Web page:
England v Pakistan, 2nd npower Test, Edgbaston August 6, 2010

Zulqarnain's long road to recognition

Pakistan's new wicketkeeper's story began at the Under-15 World Cup in 2000, in which he participated only six months after his mother's death

"I was 100% certain that I would one day play for Pakistan," Zulqarnain Haider told Cricinfo on the eve of his Test debut at Edgbaston. As it turned out, his first taste of the big time was brutally anticlimactic. He came to the crease with his team in disarray at 36 for 5, and edged his first ball, to fall for a duck to Stuart Broad.

Nevertheless, it's been a long and eventful journey for the 24-year-old wicketkeeper from Lahore, and given the distance he's already travelled, the disappointment of the moment will surely pass. His story began at the Under-15 World Cup here in England in the summer of 2000, in which he participated only six months after his mother's death from cancer.

It was a big step to take for a 13-year-old, never mind one coming to terms with such a loss, but his mother's dying wish had been that one of her four sons should travel abroad. Zulqarnain, the second, was the only one with the talent to excel as a cricketer, and it was the promise he made to her that drove him towards the top. Four years later, at the Under-19 World Cup in Dhaka, he scored a vital 23 not out from 18 balls, and claimed three catches, as Pakistan took the title in the final against West Indies.

Now, in a grimly tragic turn of events, he found himself preparing for the biggest moment of his life with another family trauma hanging over his head. Three days ago, his father, Syed Raza Haider, was hospitalised with hepatitis C. He had an ulcer in his digestive system that caused profuse bleeding, leading to a coma. On Thursday morning, he briefly regained consciousness, but Zulqarnain doesn't yet know if he's aware of the step his son has just taken.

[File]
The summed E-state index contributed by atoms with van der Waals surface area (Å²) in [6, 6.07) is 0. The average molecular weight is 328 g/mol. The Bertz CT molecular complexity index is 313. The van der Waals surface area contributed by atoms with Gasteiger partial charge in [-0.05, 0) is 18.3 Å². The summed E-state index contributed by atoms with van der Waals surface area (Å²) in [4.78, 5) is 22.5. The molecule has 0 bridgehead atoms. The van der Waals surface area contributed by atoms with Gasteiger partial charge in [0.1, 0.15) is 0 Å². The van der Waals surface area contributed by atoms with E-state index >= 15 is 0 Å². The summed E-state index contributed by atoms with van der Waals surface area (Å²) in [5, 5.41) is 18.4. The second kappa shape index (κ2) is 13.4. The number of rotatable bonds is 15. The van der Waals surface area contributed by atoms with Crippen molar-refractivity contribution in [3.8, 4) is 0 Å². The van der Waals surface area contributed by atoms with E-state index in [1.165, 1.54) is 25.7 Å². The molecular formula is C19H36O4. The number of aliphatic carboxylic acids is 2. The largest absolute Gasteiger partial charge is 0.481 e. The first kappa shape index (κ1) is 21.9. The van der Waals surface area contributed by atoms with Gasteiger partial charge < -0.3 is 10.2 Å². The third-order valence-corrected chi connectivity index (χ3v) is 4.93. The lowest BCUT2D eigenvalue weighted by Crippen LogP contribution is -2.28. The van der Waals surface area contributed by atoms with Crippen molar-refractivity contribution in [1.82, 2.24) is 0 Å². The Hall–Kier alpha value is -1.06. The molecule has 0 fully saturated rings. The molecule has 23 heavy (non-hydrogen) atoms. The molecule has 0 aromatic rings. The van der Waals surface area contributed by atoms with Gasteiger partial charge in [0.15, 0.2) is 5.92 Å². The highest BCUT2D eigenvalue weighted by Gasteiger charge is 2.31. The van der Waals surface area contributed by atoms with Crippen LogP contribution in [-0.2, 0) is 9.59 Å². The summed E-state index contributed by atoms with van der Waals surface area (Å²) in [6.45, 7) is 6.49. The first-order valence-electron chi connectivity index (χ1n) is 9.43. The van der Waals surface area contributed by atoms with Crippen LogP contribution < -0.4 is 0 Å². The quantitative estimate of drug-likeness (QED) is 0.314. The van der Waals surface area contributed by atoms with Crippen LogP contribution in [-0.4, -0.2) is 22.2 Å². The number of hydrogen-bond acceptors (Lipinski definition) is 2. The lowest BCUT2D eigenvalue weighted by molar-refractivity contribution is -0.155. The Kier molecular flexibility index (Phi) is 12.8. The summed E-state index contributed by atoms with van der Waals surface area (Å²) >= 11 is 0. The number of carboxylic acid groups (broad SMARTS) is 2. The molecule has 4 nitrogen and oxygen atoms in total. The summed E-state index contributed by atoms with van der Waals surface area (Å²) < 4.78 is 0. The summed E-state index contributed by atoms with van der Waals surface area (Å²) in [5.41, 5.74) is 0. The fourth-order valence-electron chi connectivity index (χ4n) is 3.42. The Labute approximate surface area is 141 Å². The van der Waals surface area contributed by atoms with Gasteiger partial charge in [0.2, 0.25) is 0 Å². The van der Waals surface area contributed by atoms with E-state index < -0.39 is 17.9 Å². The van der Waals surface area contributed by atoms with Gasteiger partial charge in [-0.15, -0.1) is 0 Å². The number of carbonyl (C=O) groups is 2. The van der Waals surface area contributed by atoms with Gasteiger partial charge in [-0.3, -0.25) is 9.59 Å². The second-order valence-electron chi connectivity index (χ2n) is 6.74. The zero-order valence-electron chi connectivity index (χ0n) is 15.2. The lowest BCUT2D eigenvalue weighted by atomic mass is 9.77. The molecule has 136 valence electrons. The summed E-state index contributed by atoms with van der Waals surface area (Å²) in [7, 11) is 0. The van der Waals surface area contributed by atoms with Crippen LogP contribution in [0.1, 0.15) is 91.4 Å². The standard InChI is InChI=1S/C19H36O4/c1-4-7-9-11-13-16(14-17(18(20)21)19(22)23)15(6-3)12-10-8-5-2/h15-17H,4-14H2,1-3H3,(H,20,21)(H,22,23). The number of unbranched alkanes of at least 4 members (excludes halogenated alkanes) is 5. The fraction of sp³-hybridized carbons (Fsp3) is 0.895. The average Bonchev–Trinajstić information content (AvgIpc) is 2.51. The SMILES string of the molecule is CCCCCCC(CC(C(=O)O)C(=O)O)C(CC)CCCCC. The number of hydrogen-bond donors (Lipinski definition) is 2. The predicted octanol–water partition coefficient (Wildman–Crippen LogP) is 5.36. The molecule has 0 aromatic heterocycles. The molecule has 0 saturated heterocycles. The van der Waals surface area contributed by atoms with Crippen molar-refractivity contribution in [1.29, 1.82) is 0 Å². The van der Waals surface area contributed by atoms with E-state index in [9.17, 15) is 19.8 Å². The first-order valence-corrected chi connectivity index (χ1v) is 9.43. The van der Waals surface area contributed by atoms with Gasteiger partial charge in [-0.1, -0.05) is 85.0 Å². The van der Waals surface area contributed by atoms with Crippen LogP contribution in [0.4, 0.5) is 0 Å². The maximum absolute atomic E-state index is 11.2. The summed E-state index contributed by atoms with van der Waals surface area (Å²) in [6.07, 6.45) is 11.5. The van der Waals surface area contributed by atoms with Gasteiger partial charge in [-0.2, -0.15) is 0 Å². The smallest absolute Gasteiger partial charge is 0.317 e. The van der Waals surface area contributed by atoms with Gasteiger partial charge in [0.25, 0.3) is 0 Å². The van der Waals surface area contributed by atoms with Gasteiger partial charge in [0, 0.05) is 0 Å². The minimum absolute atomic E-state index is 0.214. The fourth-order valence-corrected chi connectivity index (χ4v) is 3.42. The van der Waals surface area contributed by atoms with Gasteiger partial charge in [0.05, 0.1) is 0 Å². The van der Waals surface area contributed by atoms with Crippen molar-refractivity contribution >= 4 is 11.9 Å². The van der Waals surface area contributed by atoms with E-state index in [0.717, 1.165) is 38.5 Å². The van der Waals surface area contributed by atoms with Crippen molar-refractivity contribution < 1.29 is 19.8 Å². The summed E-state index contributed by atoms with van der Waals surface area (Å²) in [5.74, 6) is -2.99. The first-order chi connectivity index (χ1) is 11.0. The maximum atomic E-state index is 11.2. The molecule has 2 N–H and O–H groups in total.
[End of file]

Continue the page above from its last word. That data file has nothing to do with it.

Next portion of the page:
For a man battling with such competing emotions, Zulqarnain's challenge has been to keep a clear head. He thinks cricket has been a good distraction, a comfort blanket through which to relieve his stresses.

"I would like to make a hundred and take 10 catches," he said, when asked about his ambitions for his maiden Test. "And to end up as the Man of the Match."

On the eve of the match he was as excited as any Test debutant would be. The world wanted a piece of him and he wanted the attention. There was nothing wrong with that. But there were plenty of nerves on display as well, especially as he hadn't been expecting the call-up so soon, regardless of the criticism that Kamran Akmal attracted during the Trent Bridge Test. "I had the hopes that I would play at least one Test but at the end of the series, not the second Test," Zulqarnain said.

If there is something he still has in common with the 13-year-old boy of a decade ago, it is intent. Add to that guts. Immediately after the two-day warm-up match against Leicestershire last month, he wandered into the Lord's nets, where some of the Pakistan fast bowlers were preparing for the first Test against Australia. Aaqib Javed, the assistant coach, was looking on as Mohammad Amir, Umar Gul and Mohammad Tanvir gave Imran Farhat a serious working-over.

Zulqarnain, sitting on the sidelines, was getting restless to bat. Dressed in black sneakers and some non-team whites, he looked more like a net bowler than Pakistan's reserve wicketkeeper. Eventually when Aaqib gave him permission, Zulqarnain hurriedly padded up, donned a helmet and took guard on a wicket with ample bounce and movement.

The bowlers laughed and warned him for not wearing an arm guard. "I don't need one," he replied with a boyish smile. For the next 20 minutes he played without getting hit once, and even impressed his captain-to-be, Salman Butt, with his solid technique, keeping the bat close to the pads while still looking to play his shots.